Earlier this week the Federal Reserve Bank of New York issued a report about personal debt and there were several trends that are concerning. First and foremost, household debt rose to a record level in the fourth quarter of 2018. The total household debt came in at $13.5 trillion—yes that is trillion with a “T.” The fact that it hit a record isn’t a bad sign all by itself since the economy is growing and consumer spending has a lot to do with economic growth. In fact, consumer spending accounts for two-thirds of the economic growth in the United States.
The disturbing trends come from other areas. One such area is the fact that the overall household debt hit a record while mortgage debt fell for the first time in two years. We know the housing market has been slipping in the last few quarters, so it makes sense for mortgage to slide a little. But to have overall debt hitting a record while mortgage debt falls—that is a major concern.
The areas where personal debt grew were in the form of credit cards and auto loans. Credit card debt jumped to $870 billion, and that matches the level prior to the financial crisis in 2008.
Auto loan stats showed that over seven million car loans were past due by 90 days or more. That is a new record and it is well above the previous peak of 5.7 million in 2011.
Meanwhile, credit inquiries fell in the second half of 2018 and that is a sign of slowing demand for credit. The level of credit inquiries hit the lowest level ever recorded by the New York Fed.
Still another sign that the demand for credit is falling came from the number of credit cards being closed. The closure rate jumped to its highest level since 2010. Like the auto loan market, credit card delinquency jumped as well. The flow of credit card accounts in serious delinquency rose to 5% from 4.8% in the third quarter.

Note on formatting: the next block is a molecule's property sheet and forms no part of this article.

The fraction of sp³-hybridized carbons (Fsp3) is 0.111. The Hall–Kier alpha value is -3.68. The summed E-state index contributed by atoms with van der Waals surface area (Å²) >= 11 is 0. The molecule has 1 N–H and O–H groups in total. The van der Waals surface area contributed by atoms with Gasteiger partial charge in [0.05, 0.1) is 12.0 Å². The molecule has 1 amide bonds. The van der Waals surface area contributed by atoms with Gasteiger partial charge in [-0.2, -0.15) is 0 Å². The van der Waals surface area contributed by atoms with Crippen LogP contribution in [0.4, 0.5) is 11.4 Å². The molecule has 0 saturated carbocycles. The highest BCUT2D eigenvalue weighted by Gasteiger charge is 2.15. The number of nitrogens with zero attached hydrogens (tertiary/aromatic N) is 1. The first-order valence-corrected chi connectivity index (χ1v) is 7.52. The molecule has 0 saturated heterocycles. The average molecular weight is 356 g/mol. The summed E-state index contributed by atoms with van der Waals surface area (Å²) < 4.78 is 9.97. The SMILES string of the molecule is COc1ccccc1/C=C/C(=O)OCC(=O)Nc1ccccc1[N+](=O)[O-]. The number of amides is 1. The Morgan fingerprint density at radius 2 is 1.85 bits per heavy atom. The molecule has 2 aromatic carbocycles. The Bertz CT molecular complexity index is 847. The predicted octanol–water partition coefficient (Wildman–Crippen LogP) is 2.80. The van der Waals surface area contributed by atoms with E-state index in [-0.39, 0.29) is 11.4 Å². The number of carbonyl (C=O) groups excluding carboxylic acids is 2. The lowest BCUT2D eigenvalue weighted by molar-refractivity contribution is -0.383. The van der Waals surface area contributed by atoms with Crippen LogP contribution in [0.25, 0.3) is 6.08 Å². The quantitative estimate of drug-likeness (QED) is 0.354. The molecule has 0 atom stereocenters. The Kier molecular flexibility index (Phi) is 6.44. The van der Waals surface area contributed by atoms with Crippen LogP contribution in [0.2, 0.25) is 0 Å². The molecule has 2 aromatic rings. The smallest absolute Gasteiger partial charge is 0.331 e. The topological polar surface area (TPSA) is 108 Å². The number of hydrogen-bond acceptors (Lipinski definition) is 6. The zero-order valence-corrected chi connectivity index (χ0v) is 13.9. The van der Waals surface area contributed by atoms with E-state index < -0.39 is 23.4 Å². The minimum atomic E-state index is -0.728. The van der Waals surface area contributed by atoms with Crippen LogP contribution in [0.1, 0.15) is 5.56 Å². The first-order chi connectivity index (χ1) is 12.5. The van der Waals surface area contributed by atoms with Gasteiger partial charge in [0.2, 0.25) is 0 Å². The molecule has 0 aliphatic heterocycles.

When you add all of these stats up, we are looking at several potential bad signs for the economy. Consumers are spending on cars and other items, but not housing. They are also having a hard time keeping up with their payments and this is when the economy was growing at its fastest rate in a number of years. What’s going to happen when the economy slows?
I remember very clearly doing an interview on Bloomberg Television back in 2007. I was in the studio in West Palm Beach, waiting for my segment to go live. I was listening to the conversation that was going on live at the time. The two guests were discussing the tightening credit market and how they thought it wouldn’t hurt the overall economy, but rather it would be confined to the financial sector that was hurt.
This was at the very beginning of the credit market getting locked up. When it was my turn to go on live, I wasn’t asked about the credit market and what I thought. It was the Friday before Labor Day and I immediately started working on my next article.
How could these analysts think that the tightening credit market wouldn’t have an impact on the overall economy? We are a debtor nation. From the government down to the consumer—we spend more than we take in, period.
With little to no savings and a tightening credit market, how was the economy going to continue to grow? Where was the money going to come from to increase spending? Those were the questions I was asking in 2007.
Now I am asking, how are delinquencies rising in most areas while the economy has been growing and while the unemployment rate is the lowest it has been in decades? What is going to happen when the economy starts contracting and the unemployment rate goes up?
This is a scenario where I see the financial sector getting hit harder than other sectors, but if the banks are having to write off a greater number of loans, they are also going to have less money to lend to quality borrowers. If the demand for credit is falling and delinquencies are rising, does that mean that the quality of borrower is falling as a whole?
The global economy is already showing many signs of slowing—China, Germany, the EU. Personally, I don’t think the U.S. economy is strong enough to stand on its own and not weaken if the rest of the world enters into a recession.
The level of household debt and tPosthe level of government debt could be the next big crisis that jolts financial markets like the housing and debt crises did in 2007-2008.